Pranayama

Pranayama, The Breathe Work You Need To Try

Yoga & Meditation

Pranayama is the controlling of breath to achieve specific results in the energetic body.

In Sanskrit, it can be translated as “life force,” which is why it is such a vital piece of a yogi’s practice. Without pranayama, yoga can feel more like a standard exercise regime.

Many yoga postures and flows become just another form of expertise without the breath and often why yoga is mistaken as nothing but stretching.

However, any practiced yogi will tell you that once you step into your own pranayama—breathwork—practice as you are flowing in yoga, your practice begins to transform as much as you do. 

Why Yoga?

Yoga is known for its healing benefits. But what many misses in yoga is the combination of the movement with the breath. This is why someone doing yoga poses in another type of exercise regime may not have the same benefits if you practice a traditional yoga flow that includes the marrying of the breath to movement.

Something profound happens when you begin to marry the breath to your movement. We often live in our minds in this era of human history. We are forward-thinking, informational heavy, but our bodies have been sorely forgotten and often neglected at the expense of our mental health.

Movement Is Important

If we continue to move through life without including our bodies into our movement, we can become disintegrated. The practice of pranayama is an awareness of our breath, something we cannot live without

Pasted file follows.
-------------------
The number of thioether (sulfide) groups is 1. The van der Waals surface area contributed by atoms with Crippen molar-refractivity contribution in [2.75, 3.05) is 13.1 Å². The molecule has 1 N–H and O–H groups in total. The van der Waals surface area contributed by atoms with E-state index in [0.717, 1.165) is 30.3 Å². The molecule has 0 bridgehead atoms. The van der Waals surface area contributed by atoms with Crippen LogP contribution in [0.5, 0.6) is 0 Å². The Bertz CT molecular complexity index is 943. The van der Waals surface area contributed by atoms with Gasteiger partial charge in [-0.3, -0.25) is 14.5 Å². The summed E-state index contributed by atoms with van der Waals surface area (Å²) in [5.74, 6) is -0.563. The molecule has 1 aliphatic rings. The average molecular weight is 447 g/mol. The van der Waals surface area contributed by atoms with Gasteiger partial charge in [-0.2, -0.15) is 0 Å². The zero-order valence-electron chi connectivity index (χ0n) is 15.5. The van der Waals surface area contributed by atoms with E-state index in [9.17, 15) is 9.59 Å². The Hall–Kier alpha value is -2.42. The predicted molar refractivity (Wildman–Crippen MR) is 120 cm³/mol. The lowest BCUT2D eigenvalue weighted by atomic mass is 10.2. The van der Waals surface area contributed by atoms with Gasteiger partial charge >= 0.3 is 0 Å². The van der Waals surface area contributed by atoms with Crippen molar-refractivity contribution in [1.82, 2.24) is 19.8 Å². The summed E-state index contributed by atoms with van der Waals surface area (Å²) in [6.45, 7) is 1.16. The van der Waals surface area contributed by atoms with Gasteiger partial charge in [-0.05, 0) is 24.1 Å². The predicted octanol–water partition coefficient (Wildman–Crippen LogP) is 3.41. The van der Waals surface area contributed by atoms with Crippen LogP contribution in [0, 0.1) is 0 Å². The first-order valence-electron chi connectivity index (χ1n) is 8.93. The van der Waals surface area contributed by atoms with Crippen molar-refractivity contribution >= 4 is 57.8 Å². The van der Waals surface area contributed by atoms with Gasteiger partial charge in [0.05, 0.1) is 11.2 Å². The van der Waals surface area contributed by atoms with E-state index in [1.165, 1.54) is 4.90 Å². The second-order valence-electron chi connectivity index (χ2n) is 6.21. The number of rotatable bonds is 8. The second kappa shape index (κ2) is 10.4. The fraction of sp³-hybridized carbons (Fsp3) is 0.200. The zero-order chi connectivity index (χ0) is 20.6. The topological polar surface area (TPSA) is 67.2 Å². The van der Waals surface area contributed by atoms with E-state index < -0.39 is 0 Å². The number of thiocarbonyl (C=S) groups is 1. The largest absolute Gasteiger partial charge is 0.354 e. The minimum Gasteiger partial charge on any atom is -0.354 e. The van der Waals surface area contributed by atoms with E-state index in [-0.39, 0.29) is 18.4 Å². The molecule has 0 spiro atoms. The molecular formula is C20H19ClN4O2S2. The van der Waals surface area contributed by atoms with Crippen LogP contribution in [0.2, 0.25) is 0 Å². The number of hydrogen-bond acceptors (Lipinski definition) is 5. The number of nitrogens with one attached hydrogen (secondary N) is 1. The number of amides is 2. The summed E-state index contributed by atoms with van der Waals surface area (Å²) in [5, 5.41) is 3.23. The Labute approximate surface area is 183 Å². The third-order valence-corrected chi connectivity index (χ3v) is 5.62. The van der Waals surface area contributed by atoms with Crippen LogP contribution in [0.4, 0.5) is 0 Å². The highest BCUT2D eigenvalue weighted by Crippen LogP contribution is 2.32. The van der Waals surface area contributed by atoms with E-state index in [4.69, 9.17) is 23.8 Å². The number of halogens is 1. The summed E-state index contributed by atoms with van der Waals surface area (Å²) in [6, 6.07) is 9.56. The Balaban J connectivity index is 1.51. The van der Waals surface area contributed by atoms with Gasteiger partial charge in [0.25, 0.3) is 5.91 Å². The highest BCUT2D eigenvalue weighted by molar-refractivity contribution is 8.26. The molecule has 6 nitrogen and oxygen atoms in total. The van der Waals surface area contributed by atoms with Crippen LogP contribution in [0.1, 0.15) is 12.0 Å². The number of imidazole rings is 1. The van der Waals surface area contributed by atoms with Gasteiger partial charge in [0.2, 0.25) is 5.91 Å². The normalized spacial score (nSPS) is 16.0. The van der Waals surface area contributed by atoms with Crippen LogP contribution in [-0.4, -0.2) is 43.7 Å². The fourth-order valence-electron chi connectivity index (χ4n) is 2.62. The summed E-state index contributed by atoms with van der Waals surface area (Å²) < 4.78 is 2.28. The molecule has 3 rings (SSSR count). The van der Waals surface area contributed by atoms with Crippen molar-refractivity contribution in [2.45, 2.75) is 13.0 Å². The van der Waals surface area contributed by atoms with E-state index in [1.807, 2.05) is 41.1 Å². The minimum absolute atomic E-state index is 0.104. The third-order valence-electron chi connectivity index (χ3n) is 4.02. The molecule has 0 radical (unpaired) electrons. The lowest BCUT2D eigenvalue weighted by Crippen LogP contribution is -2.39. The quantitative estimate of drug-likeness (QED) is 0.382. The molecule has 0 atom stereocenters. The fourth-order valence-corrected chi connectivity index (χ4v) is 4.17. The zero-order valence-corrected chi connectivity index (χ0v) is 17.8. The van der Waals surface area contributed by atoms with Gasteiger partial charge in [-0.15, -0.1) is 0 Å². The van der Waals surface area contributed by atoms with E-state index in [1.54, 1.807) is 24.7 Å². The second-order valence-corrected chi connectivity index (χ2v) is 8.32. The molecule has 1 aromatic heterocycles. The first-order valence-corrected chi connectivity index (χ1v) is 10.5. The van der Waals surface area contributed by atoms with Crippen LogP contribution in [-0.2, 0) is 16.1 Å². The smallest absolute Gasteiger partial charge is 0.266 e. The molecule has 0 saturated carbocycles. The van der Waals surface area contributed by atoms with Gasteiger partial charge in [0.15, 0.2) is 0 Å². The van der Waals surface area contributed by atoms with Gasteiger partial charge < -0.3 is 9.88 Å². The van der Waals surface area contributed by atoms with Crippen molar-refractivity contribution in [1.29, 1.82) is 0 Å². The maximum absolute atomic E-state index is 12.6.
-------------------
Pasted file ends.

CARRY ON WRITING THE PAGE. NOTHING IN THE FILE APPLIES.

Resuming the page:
It’s for this reason that scientists have recently been studying yoga and its transformational results. When you add more breath into your lungs, it stimulates your vagus nerve, which can help take your system out of “fight or flight” mode into a parasympathetic system of relaxation. 

Can Pranayama Healing You?

Only in pranayama can you find this fascinating combination of movement and breath. Not only that, pranayama’s work has been proven to decrease stress, improve sleep, reduce high blood pressure, improve lung function, and increases brain function. You can find case studies on how it can improve lung function and high blood pressure.

Pranayama’s work helps to decrease stress by moving our body into a more relaxed state, which is what our body also needs to get to sleep every night.

When we engaged in constantly stressful activities, even as simple as a dramatic TV show or a heated conversation on social media, our body’s response system that was built to protect us from primal threats turns on. In our day and age, this system is triggered very regularly throughout our days. So much so that most people don’t know how to truly relax or not being a state of fight or flight. When someone steps into the breathwork of yoga, it can be a profound shift like no other. 

Pranayama’s Spiritual Benefits

Taking your body out of fight or flight, pranayama can lead to a more attuned sense of spiritual connection. When our bodies are in flight or flight, like they are so often in the present age of constantly refreshing social media and hour-long news cycles, we can be in a nonstop state of survival mode. Conversely, when our bodies are tapped into our parasympathetic system, we can heal. We can experience deep, meaningful transformation; spiritual transformation. 

For anyone who has practiced meditation, the breathwork can be similar. Pranayama is an essential part of calming your body down to stay focused and tap into your soul in a way that can be quite hard if we’re living out of survival mode. 

Will you give pranayama a try? It’s as simple as a breath in and a breath out.

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